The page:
According to today’s New York Times, Wal-Mart was given fair warning about its hiring and promotion practices long before a record-setting 2001 gender discrimination lawsuit cropped up, a warning that Wal-Mart chose to ignore. The kicker is that Wal-Mart was the one who hired the attorneys to examine their exposure to this kind of lawsuit.
The law firm, Akin Gump Strauss Hauer & Feld, found widespread gender disparities in pay and promotion at Wal-Mart and Sam’s Club stores and urged the company to take basic steps — like posting every job opening and creating specific goals to promote women and minorities — to avoid liability.
The 1995 report said that women employed by Wal-Mart earned less than men in numerous job categories, with men in salaried jobs earning 19 percent more than women. By one measure, the law firm found, men were five and a half times as likely as women to be promoted into salaried, management positions.
Without significant changes, the lawyers said in their confidential analysis, Wal-Mart “would find it difficult to fashion a persuasive explanation for disproportionate employment patterns.”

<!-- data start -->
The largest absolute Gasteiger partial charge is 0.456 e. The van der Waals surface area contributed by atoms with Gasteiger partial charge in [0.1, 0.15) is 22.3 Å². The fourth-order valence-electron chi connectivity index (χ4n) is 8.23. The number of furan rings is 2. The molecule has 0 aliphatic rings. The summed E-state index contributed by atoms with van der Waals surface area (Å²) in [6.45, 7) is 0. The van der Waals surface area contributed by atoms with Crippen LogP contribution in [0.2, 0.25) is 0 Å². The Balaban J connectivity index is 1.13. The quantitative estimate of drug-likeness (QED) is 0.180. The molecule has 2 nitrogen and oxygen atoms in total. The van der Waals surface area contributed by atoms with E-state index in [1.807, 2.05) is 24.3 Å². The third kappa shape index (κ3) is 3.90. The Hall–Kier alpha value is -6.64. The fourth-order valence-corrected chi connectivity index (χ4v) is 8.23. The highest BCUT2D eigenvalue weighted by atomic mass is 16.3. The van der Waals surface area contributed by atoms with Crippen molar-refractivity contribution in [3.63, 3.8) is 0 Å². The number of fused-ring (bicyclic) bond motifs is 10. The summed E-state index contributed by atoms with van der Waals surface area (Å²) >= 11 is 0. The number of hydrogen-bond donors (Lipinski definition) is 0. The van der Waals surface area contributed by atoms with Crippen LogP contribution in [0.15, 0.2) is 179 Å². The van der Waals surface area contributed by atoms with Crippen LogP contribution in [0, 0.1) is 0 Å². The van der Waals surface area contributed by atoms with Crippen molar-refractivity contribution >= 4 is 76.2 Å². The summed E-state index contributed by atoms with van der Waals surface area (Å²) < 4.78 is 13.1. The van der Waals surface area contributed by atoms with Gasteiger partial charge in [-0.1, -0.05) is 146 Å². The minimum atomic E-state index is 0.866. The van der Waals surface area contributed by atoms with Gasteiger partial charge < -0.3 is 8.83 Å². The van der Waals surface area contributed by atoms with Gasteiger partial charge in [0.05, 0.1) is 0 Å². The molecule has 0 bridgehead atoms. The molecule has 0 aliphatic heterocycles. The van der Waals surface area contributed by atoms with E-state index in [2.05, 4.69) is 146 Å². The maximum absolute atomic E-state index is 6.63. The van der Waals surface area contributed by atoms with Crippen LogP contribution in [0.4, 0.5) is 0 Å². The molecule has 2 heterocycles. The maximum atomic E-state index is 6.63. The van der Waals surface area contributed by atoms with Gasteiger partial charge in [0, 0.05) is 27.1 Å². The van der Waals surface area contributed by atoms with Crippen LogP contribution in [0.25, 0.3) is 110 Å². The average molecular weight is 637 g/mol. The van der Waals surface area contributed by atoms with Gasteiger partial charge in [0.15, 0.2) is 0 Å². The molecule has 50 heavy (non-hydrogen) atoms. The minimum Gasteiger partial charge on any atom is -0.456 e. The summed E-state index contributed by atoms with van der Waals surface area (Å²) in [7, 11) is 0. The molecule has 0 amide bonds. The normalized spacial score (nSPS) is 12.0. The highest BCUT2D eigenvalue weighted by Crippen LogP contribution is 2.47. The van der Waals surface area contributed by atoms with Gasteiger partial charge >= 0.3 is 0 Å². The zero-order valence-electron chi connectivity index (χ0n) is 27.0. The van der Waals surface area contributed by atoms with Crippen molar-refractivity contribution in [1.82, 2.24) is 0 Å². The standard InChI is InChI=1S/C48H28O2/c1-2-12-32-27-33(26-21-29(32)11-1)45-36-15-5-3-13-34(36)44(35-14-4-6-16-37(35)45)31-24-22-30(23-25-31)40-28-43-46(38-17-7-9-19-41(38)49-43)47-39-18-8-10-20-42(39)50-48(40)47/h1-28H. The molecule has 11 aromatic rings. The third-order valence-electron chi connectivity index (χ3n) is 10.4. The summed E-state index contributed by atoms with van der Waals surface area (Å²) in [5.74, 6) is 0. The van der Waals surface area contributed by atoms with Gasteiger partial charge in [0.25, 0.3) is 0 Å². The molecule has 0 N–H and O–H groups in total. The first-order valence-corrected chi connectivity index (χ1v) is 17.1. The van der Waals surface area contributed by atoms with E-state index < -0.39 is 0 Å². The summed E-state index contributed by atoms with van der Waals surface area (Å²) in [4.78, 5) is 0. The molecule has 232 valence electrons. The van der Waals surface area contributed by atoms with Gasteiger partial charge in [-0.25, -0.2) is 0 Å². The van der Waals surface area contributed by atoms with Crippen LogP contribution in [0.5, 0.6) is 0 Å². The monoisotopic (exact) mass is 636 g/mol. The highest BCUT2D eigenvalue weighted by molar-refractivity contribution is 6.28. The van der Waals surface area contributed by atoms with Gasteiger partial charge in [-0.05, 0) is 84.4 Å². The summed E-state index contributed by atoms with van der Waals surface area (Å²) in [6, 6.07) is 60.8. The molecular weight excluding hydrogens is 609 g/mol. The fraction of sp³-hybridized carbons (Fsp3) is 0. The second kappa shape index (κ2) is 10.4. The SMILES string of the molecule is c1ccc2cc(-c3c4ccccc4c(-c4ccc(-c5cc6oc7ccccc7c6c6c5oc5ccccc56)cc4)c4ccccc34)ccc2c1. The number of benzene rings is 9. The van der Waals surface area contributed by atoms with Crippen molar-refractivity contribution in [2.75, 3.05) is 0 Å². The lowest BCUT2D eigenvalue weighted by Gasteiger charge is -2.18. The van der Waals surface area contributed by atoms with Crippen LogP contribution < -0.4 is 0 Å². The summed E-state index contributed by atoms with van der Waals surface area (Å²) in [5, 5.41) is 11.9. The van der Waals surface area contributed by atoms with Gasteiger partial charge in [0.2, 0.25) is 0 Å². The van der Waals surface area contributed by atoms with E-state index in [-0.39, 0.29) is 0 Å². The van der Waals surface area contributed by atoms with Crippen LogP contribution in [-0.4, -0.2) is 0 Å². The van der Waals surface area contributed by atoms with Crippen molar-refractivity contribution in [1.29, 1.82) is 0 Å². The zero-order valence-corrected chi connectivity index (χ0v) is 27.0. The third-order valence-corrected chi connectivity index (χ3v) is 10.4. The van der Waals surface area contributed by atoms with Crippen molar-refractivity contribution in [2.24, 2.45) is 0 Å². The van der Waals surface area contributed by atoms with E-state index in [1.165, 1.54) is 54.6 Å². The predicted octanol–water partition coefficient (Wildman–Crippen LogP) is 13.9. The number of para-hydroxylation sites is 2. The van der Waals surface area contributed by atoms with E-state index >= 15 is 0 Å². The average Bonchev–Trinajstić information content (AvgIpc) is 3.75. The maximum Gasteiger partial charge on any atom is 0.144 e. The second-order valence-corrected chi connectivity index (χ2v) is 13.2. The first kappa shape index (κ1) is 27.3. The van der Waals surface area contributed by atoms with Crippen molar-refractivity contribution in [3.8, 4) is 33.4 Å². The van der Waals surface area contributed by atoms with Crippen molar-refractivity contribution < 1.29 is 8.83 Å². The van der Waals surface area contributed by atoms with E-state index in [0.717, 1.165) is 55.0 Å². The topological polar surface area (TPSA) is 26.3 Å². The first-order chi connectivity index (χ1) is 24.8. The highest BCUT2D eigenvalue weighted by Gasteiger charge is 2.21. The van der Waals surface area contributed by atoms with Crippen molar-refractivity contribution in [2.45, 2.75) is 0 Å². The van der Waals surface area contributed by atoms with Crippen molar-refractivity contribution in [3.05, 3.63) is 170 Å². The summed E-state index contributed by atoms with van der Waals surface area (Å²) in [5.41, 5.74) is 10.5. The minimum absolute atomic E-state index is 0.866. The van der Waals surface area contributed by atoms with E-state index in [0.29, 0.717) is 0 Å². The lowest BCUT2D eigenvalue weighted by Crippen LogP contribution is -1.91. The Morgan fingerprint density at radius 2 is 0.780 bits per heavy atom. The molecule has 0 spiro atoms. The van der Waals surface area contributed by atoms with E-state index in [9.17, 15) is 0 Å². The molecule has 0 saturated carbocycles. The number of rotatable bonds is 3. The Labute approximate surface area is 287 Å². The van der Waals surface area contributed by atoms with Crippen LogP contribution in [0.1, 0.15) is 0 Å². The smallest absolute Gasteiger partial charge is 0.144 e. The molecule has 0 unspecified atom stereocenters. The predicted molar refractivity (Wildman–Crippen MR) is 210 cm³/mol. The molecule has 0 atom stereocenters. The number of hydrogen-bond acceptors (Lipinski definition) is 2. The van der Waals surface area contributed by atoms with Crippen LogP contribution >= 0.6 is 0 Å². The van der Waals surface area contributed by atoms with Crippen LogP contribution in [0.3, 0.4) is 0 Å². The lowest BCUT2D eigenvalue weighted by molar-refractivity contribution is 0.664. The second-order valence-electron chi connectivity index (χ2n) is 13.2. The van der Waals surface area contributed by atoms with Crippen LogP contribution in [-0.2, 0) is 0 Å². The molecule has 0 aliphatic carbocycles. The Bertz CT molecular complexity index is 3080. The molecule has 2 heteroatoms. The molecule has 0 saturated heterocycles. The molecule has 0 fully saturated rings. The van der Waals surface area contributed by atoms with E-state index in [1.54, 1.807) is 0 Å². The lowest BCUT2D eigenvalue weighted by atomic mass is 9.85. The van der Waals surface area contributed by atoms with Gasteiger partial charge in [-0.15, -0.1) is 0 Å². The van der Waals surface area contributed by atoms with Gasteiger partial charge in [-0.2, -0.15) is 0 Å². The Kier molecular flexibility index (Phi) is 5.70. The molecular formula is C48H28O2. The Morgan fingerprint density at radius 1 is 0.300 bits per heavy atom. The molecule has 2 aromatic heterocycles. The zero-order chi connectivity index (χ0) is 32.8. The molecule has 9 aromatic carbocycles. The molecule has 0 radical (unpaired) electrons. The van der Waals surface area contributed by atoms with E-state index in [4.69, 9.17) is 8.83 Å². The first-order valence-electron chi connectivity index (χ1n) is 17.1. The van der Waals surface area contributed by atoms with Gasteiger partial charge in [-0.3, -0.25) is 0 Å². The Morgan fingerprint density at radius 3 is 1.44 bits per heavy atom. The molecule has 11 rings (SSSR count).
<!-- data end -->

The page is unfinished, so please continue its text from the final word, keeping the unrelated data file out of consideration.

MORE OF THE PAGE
The case has been given the green-light to move forward as a class action by the Ninth Circuit (my former resident Circuit). The site, walmartclass.com is keeping strict tabs on the developments as they happen while also acting as an outreach for women who may have a claim:
NINTH CIRCUIT UPHOLDS CLASS CERTIFICATION AGAIN
On April 26, 2010, the Ninth Circuit issued an opinion upholding class certification again. Please click here for the press release. To read the opinion, please click here.
What Will Happen Next with the Case?
The Ninth Circuit has now ruled that the case can go forward as a class action. Wal-Mart has until the end of July to ask the United States Supreme Court to reconsider this decision and we expect that the company will do so. The Supreme Court does not automatically hear appeals. We will know by September or October if it will hear this case. If the Supreme Court takes the case, it will decide by June 2011 whether the class action can go ahead to trial. If it does not take the case, the case will go back to the trial court in San Francisco, which will set the case for trial probably in late 2011 or 2012.
While I’m not the biggest fan of Wal-Mart, I am shocked that Wal-Mart chose not to heed the words of their evidently prophetic lawyers. What’s worse is that the attorney for the plaintiffs plans to subpoena this report to work in it’s favor.
Hate to say I told you so, but…